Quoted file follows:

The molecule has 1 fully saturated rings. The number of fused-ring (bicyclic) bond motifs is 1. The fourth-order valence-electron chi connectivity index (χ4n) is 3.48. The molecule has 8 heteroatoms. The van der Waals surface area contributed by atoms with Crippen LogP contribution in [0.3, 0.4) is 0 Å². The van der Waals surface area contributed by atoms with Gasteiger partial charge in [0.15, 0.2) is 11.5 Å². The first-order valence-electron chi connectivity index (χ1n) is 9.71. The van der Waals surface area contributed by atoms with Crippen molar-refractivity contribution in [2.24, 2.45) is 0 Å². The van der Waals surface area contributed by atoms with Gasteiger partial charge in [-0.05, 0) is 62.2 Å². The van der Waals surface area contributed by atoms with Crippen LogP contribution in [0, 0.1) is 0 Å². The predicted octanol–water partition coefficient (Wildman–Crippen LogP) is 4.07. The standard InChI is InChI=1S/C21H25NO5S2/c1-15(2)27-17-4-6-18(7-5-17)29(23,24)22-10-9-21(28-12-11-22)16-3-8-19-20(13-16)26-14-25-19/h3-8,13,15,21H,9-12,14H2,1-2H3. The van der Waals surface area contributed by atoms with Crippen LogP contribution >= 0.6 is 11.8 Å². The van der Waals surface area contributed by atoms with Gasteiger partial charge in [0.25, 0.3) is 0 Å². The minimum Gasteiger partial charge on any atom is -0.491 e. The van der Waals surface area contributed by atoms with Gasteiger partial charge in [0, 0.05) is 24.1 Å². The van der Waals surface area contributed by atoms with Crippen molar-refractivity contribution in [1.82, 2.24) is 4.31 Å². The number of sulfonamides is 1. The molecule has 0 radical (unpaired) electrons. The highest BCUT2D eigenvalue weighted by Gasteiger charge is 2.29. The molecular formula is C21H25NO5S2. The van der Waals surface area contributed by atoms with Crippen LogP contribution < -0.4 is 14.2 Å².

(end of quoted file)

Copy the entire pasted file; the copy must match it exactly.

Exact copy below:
The molecule has 1 fully saturated rings. The number of fused-ring (bicyclic) bond motifs is 1. The fourth-order valence-electron chi connectivity index (χ4n) is 3.48. The molecule has 8 heteroatoms. The van der Waals surface area contributed by atoms with Crippen LogP contribution in [0.3, 0.4) is 0 Å². The van der Waals surface area contributed by atoms with Gasteiger partial charge in [0.15, 0.2) is 11.5 Å². The first-order valence-electron chi connectivity index (χ1n) is 9.71. The van der Waals surface area contributed by atoms with Crippen molar-refractivity contribution in [2.24, 2.45) is 0 Å². The van der Waals surface area contributed by atoms with Gasteiger partial charge in [-0.05, 0) is 62.2 Å². The van der Waals surface area contributed by atoms with Crippen LogP contribution in [0, 0.1) is 0 Å². The predicted octanol–water partition coefficient (Wildman–Crippen LogP) is 4.07. The standard InChI is InChI=1S/C21H25NO5S2/c1-15(2)27-17-4-6-18(7-5-17)29(23,24)22-10-9-21(28-12-11-22)16-3-8-19-20(13-16)26-14-25-19/h3-8,13,15,21H,9-12,14H2,1-2H3. The van der Waals surface area contributed by atoms with Crippen LogP contribution >= 0.6 is 11.8 Å². The van der Waals surface area contributed by atoms with Gasteiger partial charge in [0.25, 0.3) is 0 Å². The minimum Gasteiger partial charge on any atom is -0.491 e. The van der Waals surface area contributed by atoms with Gasteiger partial charge in [0, 0.05) is 24.1 Å². The van der Waals surface area contributed by atoms with Crippen molar-refractivity contribution in [1.82, 2.24) is 4.31 Å². The number of sulfonamides is 1. The molecule has 0 radical (unpaired) electrons. The highest BCUT2D eigenvalue weighted by Gasteiger charge is 2.29. The molecular formula is C21H25NO5S2. The van der Waals surface area contributed by atoms with Crippen LogP contribution < -0.4 is 14.2 Å².